To ensure good pollination, gardeners should plant a variety of herbs and flowers that attract bees. In our orchard, we have our own apiary to help with pollination and ensure a year-round harvest of passion fruits and other fruits.

Yellow passionfruit, on the other hand, is mostly self-incompatible and requires cross-pollination with a different cultivar. If only one passionfruit vine is planted, a second vine of a different cultivar is needed for cross-pollination.

In our orchard, we planted our purple passion fruit vine alongside our yellow lilikoi, about 20-30 feet apart, so they can’t reach each other but grow beside each other. When the yellow lilikoi flowers start blooming in late summer, I collect pollen from the purple passion fruits daily and pollinate the yellow lilikoi flowers using an eyeshadow brush. The flowers stay open for 24 hours, and if pollinated, they set fruit in less than 10 days, which ripen in about 60-80 days and fall to the ground.

Propagation

I enjoy collecting seeds from exotic fruits that I find in the wild, buy from stores or eat at restaurants. I have successfully grown mangoes, star fruits, and passion fruits from seeds, except for yellow Lilikoi, which I brought from Hawaii six years ago. This fruit produces the best big juicy passion fruits I have ever tasted.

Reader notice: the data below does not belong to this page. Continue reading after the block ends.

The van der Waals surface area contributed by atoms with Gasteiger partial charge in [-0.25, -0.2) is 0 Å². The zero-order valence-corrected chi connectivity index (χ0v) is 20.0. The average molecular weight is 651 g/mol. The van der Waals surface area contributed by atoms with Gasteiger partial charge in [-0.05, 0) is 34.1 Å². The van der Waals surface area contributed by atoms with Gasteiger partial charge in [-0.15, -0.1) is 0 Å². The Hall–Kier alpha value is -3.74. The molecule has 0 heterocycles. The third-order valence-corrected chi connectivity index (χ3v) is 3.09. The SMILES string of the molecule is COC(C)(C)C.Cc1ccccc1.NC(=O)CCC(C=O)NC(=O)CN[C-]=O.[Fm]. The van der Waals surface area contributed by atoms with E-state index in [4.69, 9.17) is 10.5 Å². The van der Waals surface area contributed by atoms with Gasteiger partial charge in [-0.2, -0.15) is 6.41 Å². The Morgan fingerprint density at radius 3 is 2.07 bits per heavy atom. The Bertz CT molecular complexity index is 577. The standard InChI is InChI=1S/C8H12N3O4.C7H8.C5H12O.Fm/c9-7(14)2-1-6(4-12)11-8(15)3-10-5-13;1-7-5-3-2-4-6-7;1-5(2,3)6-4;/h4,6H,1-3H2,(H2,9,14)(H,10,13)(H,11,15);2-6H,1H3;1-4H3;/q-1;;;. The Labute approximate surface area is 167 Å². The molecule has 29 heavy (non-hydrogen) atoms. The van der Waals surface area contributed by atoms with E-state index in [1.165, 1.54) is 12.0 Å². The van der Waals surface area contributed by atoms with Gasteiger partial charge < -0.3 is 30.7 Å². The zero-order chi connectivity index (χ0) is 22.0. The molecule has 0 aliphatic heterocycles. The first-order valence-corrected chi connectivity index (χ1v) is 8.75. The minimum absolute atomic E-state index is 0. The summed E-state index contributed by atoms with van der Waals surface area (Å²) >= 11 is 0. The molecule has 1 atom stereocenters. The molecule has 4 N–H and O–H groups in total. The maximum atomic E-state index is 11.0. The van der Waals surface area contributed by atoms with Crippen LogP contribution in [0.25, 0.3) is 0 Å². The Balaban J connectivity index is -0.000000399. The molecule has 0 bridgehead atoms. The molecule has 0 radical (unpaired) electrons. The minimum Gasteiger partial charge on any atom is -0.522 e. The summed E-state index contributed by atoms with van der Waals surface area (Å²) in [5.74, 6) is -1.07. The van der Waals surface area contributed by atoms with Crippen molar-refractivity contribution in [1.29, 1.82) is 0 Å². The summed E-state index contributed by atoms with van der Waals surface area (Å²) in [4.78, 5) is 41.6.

The most common way to propagate passion fruit is from seeds. Fresh seeds have higher germination rates, but old seeds may take longer to germinate. To germinate my seeds, I soak them in water and sometimes add liquid kelp for a day or two before inserting them into soaked peat pallets in a tray.

I place the tray on a heated mat with a dome to cover it to retain moisture, and a plant lamp on top. After a week when the seeds have germinated, I remove the heated mat and keep the dome on until the plant grows to 4-5 inches. Then, I transfer my new plants into a 4”-6” pot and keep them indoors with lights overhead until they have well-established roots, around 6 – 8 weeks. If the weather is warm enough, I transplant them outside to their final location either in the early morning or evening.

While I have successfully grown passion fruit vines in giant containers outside, I have learned that they prefer to grow in the ground. It is important to note that hybrid seeds are not viable, and purple passion fruit seedlings are more susceptible to Fusarium wilt. Hence, it is best to propagate them through stem cuttings.

I have grown many purple passion fruits from stem cuttings by keeping them in a jar of water near a window for a few weeks. When the roots start to appear, I plant the rooted stems in small pots with rich potting soil. If the weather outside is cold, I keep them indoors by a sunny window until the frost passes before transplanting them to their final location outside. It is crucial not to disturb the roots while planting, and I dig a hole at least twice the size of the root ball and mix the soil with compost. I put mulch around the plant and water it immediately. If needed, I tie the vine to the support until it starts to climb.